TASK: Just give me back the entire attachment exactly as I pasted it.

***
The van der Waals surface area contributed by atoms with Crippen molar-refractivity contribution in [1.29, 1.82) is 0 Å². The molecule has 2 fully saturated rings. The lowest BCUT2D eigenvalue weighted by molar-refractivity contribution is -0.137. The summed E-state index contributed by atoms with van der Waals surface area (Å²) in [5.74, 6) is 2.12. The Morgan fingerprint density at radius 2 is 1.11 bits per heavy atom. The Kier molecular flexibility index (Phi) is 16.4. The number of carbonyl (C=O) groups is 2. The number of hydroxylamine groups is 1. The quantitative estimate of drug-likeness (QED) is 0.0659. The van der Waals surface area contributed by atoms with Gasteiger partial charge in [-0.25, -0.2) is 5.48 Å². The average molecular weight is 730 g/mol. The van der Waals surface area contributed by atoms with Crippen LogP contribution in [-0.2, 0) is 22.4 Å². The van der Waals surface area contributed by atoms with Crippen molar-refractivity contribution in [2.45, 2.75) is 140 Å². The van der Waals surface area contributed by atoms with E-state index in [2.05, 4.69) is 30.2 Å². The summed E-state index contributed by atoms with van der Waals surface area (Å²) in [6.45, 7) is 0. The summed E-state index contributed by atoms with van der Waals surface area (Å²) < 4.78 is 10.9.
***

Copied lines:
The van der Waals surface area contributed by atoms with Crippen molar-refractivity contribution in [1.29, 1.82) is 0 Å². The molecule has 2 fully saturated rings. The lowest BCUT2D eigenvalue weighted by molar-refractivity contribution is -0.137. The summed E-state index contributed by atoms with van der Waals surface area (Å²) in [5.74, 6) is 2.12. The Morgan fingerprint density at radius 2 is 1.11 bits per heavy atom. The Kier molecular flexibility index (Phi) is 16.4. The number of carbonyl (C=O) groups is 2. The number of hydroxylamine groups is 1. The quantitative estimate of drug-likeness (QED) is 0.0659. The van der Waals surface area contributed by atoms with Gasteiger partial charge in [-0.25, -0.2) is 5.48 Å². The average molecular weight is 730 g/mol. The van der Waals surface area contributed by atoms with Crippen LogP contribution in [-0.2, 0) is 22.4 Å². The van der Waals surface area contributed by atoms with Crippen molar-refractivity contribution in [2.45, 2.75) is 140 Å². The van der Waals surface area contributed by atoms with E-state index in [2.05, 4.69) is 30.2 Å². The summed E-state index contributed by atoms with van der Waals surface area (Å²) in [6.45, 7) is 0. The summed E-state index contributed by atoms with van der Waals surface area (Å²) < 4.78 is 10.9.